The Free Press notes that the female student at the center of the case has also sued Michigan State in federal court but tells a much different story than Mumphery does about the alleged incident and subsequent actions by the university.

Needless to say, it’s been a trying few months for the Spartans given all that has gone on at the school and you can now add this matter to the growing list of things that MSU will have to deal with.

Report: Gasparilla Bowl moving from Tropicana Field to Raymond James Stadium

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The bowl game named after a pirate is moving to a pirate ship. No, seriously.

In an ‘only in college football’ type of move, former ESPN reporter Brett McMurphy is reporting that the Bad Boy Mowers Gasparilla Bowl is moving from St. Petersburg’s Tropicana Field (home of MLB’s Rays) to Tampa’s Raymond James Stadium (home of the NFL’s Bucs).

The move is being framed as being a way to boost attendance for the game after several years of lackluster crowds at the rather remote baseball stadium in the Tampa area. Raymond James is no stranger to hosting bowl games, serving as the home of the Outback Bowl as well as hosting the national title game in 2017 between Clemson and Alabama.

The Gasparilla Bowl is owned and operated by ESPN and will pit teams from the American against a squad from either the ACC or Conference USA on December 20th.

Ex-Iowa DE Romeo McKnight transfers to Illinois State

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Another former Power Five player has decided to ply his football wares at a lower level of football.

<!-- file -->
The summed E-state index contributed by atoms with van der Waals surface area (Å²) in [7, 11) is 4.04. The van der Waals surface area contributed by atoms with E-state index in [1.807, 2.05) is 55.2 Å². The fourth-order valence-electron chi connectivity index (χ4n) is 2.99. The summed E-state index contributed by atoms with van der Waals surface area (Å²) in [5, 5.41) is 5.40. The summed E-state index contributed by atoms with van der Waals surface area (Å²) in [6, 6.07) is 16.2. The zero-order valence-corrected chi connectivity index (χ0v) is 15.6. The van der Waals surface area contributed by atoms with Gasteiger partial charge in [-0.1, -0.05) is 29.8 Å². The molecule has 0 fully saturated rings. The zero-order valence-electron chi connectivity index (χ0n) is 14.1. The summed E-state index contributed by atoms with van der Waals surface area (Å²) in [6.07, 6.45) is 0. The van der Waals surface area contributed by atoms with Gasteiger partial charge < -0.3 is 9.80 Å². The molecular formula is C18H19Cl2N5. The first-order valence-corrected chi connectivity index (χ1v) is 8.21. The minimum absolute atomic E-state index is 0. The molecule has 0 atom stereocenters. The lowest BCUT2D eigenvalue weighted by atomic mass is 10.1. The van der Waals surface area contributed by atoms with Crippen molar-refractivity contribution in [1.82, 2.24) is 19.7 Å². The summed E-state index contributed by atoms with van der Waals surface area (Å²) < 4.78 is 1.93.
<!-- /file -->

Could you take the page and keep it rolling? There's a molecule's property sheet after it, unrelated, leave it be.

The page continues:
The latest to do so is Romeo McKnight, with Illinois State announcing via Twitter that defensive end will be continuing his collegiate playing career for the Redbirds. Because ISU plays at the FCS level, McKnight will be eligible to play in 2018.

Including this upcoming season, the lineman will have three years of eligibility remaining.

The announcement from ISU comes a little over a week after McKnight decided to transfer from Iowa.

McKnight was a three-star member of Iowa’s 2016 recruiting class. In large part because of a knee injury that cost him the entire 2017 season, the defensive lineman never played a down for the Hawkeyes.

Georgia, South Carolina visits in offing for Clemson transfer Josh Belk

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Another of the handful of Clemson defensive linemen who have transferred thus far this offseason could be close to finding a new home.

Reports surfaced Tuesday that Josh Belk will be visiting a pair of SEC schools this week — Georgia and South Carolina. The latter will play host to the ex-Tigers lineman on Wednesday, the former a day later on Thursday.

Belk was a four-star member of Clemson’s 2018 recruiting class. Because he enrolled early and attended classes, he’ll be forced to sit out the 2018 season to satisfy NCAA transfer rules.  Beginning with the 2019 season, the South Carolina would have four years to play four seasons.

In the middle of last week, Belk announced his decision to transfer from the Tigers.

In addition to Belk, three other Tigers defensive linemen have transferred this offseason. In late January, Jabril Johnson opted to leave Clemson and ultimately ended up at West Virginia; two weeks later, Sterling Johnson took to Twitter to announce his transfer before moving on to Coastal Carolina this month. Quaven Ferguson, arrested for armed robbery in March, had announced his transfer as well prior to that off-field incident.